Had I known that this is how years of loyalty would have been rewarded I never would have invested the time and money in achieving my lifetime status. This bait-and-switch to top all bait-and-switches is pulled on you only after years and years of ultimately deceptive promises. Regrettably, United fought and won their case about their unilateral changing of lifetime benefits, where the judge said it was as deceptive as it could be but not illegal under current law - so there’s really no place to take the indignation. The only solace is in not getting yourself fooled anymore.
If all the airlines understand is money then make sure you ask for yours back every time they don’t deliver a service as promised. Checked a bag and had it returned late? Don’t bother complaining, sue in small claims court – win or lose, make them pay the costs of a lawyer. Connected to the on-board WiFi and the service was terrible? Submit the on-line form for a refund. Really unhappy with your airline? Cancel their affinity credit card and send a letter to the bank’s HQ explaining that it was the terrible service of their airline partner that lost them a customer. If you think about it for a little while there are many more ways to vote with your wallet, not least of which include flying another carrier based purely on schedule, not based upon the loyalty that the airlines have forgotten how to return. That seems to be the advice of all the experts in the space right now.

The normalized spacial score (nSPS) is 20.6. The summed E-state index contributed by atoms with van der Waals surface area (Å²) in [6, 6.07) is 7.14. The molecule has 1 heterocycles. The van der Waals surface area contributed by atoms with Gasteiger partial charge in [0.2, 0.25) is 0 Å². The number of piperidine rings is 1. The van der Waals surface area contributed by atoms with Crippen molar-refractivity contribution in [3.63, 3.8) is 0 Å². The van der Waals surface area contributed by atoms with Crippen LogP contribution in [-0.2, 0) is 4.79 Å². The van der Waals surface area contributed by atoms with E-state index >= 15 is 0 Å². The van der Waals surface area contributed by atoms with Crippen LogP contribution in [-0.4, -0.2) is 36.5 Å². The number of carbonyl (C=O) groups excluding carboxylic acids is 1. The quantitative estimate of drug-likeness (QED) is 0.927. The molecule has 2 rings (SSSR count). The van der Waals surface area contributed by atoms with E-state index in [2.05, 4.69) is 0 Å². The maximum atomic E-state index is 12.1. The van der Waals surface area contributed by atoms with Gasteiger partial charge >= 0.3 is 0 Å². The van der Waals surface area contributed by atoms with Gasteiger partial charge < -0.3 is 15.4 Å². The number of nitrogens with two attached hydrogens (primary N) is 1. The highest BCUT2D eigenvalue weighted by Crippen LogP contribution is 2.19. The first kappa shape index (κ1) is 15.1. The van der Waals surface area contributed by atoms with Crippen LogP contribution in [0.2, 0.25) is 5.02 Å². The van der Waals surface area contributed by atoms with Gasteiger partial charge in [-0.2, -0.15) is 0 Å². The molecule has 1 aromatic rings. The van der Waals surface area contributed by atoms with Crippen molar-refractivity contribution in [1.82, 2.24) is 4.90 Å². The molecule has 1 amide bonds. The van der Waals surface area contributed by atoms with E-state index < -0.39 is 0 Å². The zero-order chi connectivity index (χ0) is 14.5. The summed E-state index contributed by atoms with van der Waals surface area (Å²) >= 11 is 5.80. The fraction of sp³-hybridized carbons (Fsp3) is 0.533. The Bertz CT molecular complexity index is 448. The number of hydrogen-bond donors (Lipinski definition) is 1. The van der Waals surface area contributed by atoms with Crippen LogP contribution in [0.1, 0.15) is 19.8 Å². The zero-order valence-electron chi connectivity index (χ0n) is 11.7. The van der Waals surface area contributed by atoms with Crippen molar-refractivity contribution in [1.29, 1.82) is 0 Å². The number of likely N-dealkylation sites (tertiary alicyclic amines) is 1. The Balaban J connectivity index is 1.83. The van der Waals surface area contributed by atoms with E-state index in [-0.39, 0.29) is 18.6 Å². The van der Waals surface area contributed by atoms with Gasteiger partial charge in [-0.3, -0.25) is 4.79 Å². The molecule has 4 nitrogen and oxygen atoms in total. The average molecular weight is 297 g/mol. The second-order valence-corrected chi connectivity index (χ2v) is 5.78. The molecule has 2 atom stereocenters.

Of course, I’m sure that there will come a time again when the airlines aren’t in the position that they are today. It may be after some disaster, or an economic crisis, or some other factor, but whatever the impetus they will want our tax dollars…or support for a political issue or bond referendum…or just our patronage again. When that day comes I suggest we never let them forget how they treated us today. We’ll have to make it clear that they can’t get what they want from us specifically because of how much bait-and-switch they pulled on us as customers when they felt they could get away with it. Loyalty is a two way street, and the US commercial airlines haven’t been on the passengers’ street for quite some time.
This article was written by David Danto and contains solely his own, personal opinions.